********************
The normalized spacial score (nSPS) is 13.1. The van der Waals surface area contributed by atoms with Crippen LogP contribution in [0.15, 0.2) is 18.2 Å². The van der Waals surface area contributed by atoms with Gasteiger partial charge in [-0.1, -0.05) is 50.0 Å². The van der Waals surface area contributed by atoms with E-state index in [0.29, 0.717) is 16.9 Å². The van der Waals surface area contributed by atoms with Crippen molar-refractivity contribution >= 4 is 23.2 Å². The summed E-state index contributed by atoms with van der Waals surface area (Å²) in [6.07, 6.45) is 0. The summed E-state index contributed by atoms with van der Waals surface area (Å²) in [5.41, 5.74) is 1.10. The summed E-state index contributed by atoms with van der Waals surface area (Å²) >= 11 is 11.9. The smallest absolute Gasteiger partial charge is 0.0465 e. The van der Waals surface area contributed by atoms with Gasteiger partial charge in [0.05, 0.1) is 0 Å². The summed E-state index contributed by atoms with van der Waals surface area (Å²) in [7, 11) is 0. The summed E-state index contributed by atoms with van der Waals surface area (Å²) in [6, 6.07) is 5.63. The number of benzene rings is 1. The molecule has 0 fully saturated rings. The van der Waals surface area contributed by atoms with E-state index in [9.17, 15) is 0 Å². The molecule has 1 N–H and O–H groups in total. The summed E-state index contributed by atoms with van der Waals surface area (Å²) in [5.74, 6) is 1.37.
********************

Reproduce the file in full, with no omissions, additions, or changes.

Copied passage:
The normalized spacial score (nSPS) is 13.1. The van der Waals surface area contributed by atoms with Crippen LogP contribution in [0.15, 0.2) is 18.2 Å². The van der Waals surface area contributed by atoms with Gasteiger partial charge in [-0.1, -0.05) is 50.0 Å². The van der Waals surface area contributed by atoms with E-state index in [0.29, 0.717) is 16.9 Å². The van der Waals surface area contributed by atoms with Crippen molar-refractivity contribution >= 4 is 23.2 Å². The summed E-state index contributed by atoms with van der Waals surface area (Å²) in [6.07, 6.45) is 0. The summed E-state index contributed by atoms with van der Waals surface area (Å²) in [5.41, 5.74) is 1.10. The summed E-state index contributed by atoms with van der Waals surface area (Å²) >= 11 is 11.9. The smallest absolute Gasteiger partial charge is 0.0465 e. The van der Waals surface area contributed by atoms with Gasteiger partial charge in [0.05, 0.1) is 0 Å². The summed E-state index contributed by atoms with van der Waals surface area (Å²) in [7, 11) is 0. The summed E-state index contributed by atoms with van der Waals surface area (Å²) in [6, 6.07) is 5.63. The number of benzene rings is 1. The molecule has 0 fully saturated rings. The van der Waals surface area contributed by atoms with E-state index in [9.17, 15) is 0 Å². The molecule has 1 N–H and O–H groups in total. The summed E-state index contributed by atoms with van der Waals surface area (Å²) in [5.74, 6) is 1.37.